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"You should treat your wife the way you treat yourself. You should not abuse her. If the society does not reject the violence, one day your daughter may be subjected to it," said 32-year-old Hovhannes Khachatryan, one of the 16 young women and men participating in the "Caring for Equality" course at the Ijevan Family Corner.

"Caring for Equality" educational course is organized by the Gyumri Youth Initiative Centre and conducted by the social workers of the World Vision Armenia Foundation. During these meetings, young women and men discuss the roles of men and women in the family. The course aims to change stereotypes about these roles and increase men's involvement in childcare and household chores.

The introductory discussion game revitalized the Family Corner in a few seconds. Women and men started to express their opinions about gender stereotypes by grouping around emojis, symbolizing "yes," "neutral," and "no" responses. Some questions divided the participants into two "armies."

Thus, about ten arguments appeared on the screen, making the participants think, discuss, debate, and, sometimes, change their beliefs about the roles of women and men in a family and gender stereotypes in society.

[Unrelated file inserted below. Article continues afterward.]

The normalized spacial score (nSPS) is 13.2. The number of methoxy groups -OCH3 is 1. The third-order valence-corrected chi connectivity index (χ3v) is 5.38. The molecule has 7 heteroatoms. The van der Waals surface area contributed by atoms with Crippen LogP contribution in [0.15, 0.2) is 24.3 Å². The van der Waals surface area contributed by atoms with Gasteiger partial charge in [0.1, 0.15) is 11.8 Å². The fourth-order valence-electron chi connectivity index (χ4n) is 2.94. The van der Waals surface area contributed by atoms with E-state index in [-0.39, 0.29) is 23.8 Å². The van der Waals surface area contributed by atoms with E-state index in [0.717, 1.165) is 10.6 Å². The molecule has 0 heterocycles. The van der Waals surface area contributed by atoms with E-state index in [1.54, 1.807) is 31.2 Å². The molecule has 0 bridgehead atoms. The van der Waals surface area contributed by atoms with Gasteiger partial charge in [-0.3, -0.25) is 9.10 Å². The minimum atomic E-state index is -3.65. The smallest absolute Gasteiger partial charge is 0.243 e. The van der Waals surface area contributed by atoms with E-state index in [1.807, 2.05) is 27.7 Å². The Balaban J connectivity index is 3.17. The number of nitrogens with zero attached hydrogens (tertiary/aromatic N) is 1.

"Our meetings aim to increase valuing the girl child in the family, which will reduce sex-selective abortion. Our ultimate goal is to break gender stereotypes and reach an equal allotment of roles of women and men in the family. Wife and husband should be equally involved in ensuring the family's well-being," says Narine Stepanyan, World Vision Armenia social worker.

"My former colleague told me that the couple's involvement in this educational course is important because it refers to wife and husband, so we got interested. This is an opportunity to look at our family from the side, to understand how we behave in different situations," 32-year-old Ashkhen Petrosyan noted.

Her husband, 34-year-old Sasun Danielyan, said they do not have a special work division in their household chores. Ashkhen followed her husband's answer with a wide smile and added: "We don't set responsibilities in household chores, and everything ensues automatically. My husband is with me if I am busy with something; he helps, and vice versa."

"We do not have children yet, but I have always enjoyed dealing with children. I have always imagined that I would spend more time with my children," said Sasun.



The "Caring for Equality" course is conducted in the framework of the "EU 4 Gender Equality: Together against gender stereotypes and gender-based violence" programme, funded by the European Union and implemented jointly by UN Women and UNFPA in 6 EAP countries.


This publication was produced with the financial support of the European Union within the framework of the "EU 4 Gender Equality: Together against gender stereotypes and gender-based violence" programme, implemented jointly by UN Women and UNFPA and funded by the European Union. Its contents are the sole responsibility of UNFPA and UN Women and do not necessarily reflect the views of the European Union.


Mari Mkhitaryan/UNFPA Armenia

Photos by YIC NGO